By BRYAN CARMODY, MD
Well, it happened.
Beginning as soon as 2022, USMLE Step 1 scores will be reported pass/fail.
I’m shocked. Starting around two weeks ago, I began hearing rumors from some well-connected people that this might happen… but I still didn’t believe it.
I was wrong.
The response thus far has been enormous – I haven’t been able to clear my Twitter mentions since the news broke. And unsurprisingly, the reaction has been mixed.
In the future, I’ll post more detailed responses on where we go from here – but for now, I’d like to emphasize these five things.
By KIM BELLARD
The term “moral
injury” is a term originally applied to soldiers as a way to help explain
PTSD and, more recently, to physicians as a way to help explain physician burnout.
The concept is that moral injury is what can happen to people when “perpetrating,
failing to prevent, or bearing witness to acts that transgress deeply held
moral beliefs and expectations.”
I think healthcare
generally has a bad case of moral injury.
How else can we explain physicians practicing surprise billing, hospitals suing patients, health plans refusing to pay for pre-authorized treatments, or pharmaceutical companies charging “skyrocketing” costs even for common, essential prescription drugs? There are people involved in each of these, and countless more examples. If those people haven’t suffered a moral injury as a result, it’s hard to understand why.
Melissa Bailey, writing for Kaiser Health News, looked at moral injury from the standpoint of emergency room physicians. One physician decried how “the real priority is speed and money and not our patients’ care.” Another made a broader charge: “The health system is not set up to help patients. It’s set up to make money.” He urged that physicians seek to understand “how decisions made at the systems level impact how we care about patients” — so they can “stand up for what’s right.”
By SANJ KATYAL, MD
If you are like most doctors, you are sick of hearing about burnout. I know I am. There is a big debate on whether burnout is real or whether physicians are suffering from something more sinister like moral injury or human rights violations. That doesn’t matter. In the end, no matter what name we give the problem, the real issue is that physicians are in fact suffering. We are suffering a lot. Some of us—around one physician per day—are forced to alleviate their suffering by taking their own life. Each year, a million patients lose their physicians to suicide. Many more physicians suffer in silence and self-medicate with drugs or alcohol in order to function.
We are losing more physicians each year to early retirement or alternate careers. There are an increasing number of coaches and businesses whose single purpose is to help doctors find their side gigs and transition out of medicine. This loss comes at a time of an already depleted workforce that will contribute to massive physician shortages in the future. Perhaps even more troubling is that those physicians who remain in medicine are often desperate to get out. It is the rare physician these days that recommends a career in medicine to their own children. We now have a brain drain of the brightest students who would rather work on Wall Street than in a hospital.
As a physician trained in positive psychology, I have been committed to helping other physicians and students improve their well-being. The focus on well-being is a welcome change in medicine. But is it enough?
By HANS DUVEFELT, MD
I need the right information at the right time (and in a place that makes sense to me) to make safe medical decisions.
Here’s another Metamedicine story:
In learning my third EMR, I am again a little disappointed. I am again, still, finding it hard to document and retrieve the thread of my patient’s life and disease story. I think many EMRs were created for episodic, rather than continued medical care.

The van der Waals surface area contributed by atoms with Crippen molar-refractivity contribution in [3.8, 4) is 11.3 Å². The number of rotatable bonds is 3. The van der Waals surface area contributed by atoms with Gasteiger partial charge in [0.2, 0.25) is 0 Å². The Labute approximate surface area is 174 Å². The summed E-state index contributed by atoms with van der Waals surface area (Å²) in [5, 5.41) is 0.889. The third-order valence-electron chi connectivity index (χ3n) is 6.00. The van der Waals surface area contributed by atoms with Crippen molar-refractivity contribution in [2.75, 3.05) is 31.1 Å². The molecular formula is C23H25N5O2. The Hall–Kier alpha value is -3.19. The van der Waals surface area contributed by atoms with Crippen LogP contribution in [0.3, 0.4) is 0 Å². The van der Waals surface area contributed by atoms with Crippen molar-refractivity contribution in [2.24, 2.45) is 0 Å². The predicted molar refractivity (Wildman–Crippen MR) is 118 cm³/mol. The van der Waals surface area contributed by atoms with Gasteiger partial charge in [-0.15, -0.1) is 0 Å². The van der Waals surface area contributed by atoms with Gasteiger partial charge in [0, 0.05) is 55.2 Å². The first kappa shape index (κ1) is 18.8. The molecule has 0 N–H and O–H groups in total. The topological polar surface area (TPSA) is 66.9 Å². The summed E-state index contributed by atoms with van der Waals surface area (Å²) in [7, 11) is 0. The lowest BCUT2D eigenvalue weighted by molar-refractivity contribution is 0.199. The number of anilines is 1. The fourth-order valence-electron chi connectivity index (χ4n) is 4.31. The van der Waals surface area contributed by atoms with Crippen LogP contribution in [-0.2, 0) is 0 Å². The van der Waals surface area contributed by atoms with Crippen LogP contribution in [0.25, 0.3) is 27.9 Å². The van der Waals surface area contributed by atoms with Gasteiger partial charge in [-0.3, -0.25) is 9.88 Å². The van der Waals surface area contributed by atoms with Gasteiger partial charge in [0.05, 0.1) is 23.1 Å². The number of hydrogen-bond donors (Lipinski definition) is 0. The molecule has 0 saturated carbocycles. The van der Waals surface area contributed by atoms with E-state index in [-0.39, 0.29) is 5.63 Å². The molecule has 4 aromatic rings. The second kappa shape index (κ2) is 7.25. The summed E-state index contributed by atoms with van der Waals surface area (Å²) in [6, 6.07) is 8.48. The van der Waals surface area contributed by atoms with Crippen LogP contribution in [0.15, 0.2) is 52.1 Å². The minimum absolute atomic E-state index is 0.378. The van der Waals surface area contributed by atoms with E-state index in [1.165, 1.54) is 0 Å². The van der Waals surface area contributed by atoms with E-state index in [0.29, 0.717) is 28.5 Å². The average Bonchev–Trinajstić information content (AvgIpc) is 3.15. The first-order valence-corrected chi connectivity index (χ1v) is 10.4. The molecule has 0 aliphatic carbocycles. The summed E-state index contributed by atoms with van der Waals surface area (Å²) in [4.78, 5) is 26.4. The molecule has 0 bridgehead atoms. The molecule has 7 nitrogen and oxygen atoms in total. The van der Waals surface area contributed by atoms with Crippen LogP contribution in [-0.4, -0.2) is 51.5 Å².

One thing that can make working with an EMR difficult is finding the chronology in office visits (seen for sore throat and started on an antibiotic), phone calls (starting to feel itchy, is it an allergic reaction?) and outside reports (emergency room visit for anaphylactic reaction).
I have never understood the logic of storing phone calls in a separate portion of the EMR, the way some systems do. In one of my systems, calls were listed separately by date without “headlines” like “?allergic reaction” in the case above.
In my new system, which I’m still learning, they seem to be stored in a bigger bucket for all kinds of “tasks” (refills, phone calls, orders and referrals made during office visits etc.)
Both these systems seem to give me the option of creating, in a more or less cumbersome way, “non-billable encounters” to document things like phone calls and ER visits, in chronological order, in the same part of the record as the office notes. That may be what IT people disparagingly call “workarounds”, but listen, I need the right information at the right time (and in a place that makes sense to me) to make safe medical decisions.
By HANS DUVEFELT, MD
I’ve had several telephone calls in the last two weeks from a 40-year-old woman with abdominal pain and changed bowel habits. She obviously needs a colonoscopy, which is what I told her when I saw her.
If she needed an MRI to rule out a brain tumor I think she would accept that there would be co-pays or deductibles, because the seriousness of our concern for her symptoms would make her want the testing.
But because in the inscrutable wisdom of the Obama Affordable Care Act, it was decided that screening colonoscopies done on people with no symptoms whatsoever are a freebie, whereas colonoscopies done when patients have symptoms of colon cancer are subject to severe financial penalties.
So, because there’s so much talk about free screening colonoscopies, patients who have symptoms and need a diagnostic colonoscopy are often frustrated, confused and downright angry that they have to pay out-of-pocket to get what other people get for free when they don’t even represent a high risk for life-threatening disease.
But, a free screening colonoscopy turns into an expensive diagnostic one if it shows you have a polyp and the doctor does a biopsy – that’s how the law was written. If that polyp turns out to be benign, or hyperplastic, there is no increased cancer risk associated with it, but you still have to pay your part of a diagnostic colonoscopy bill because they found something.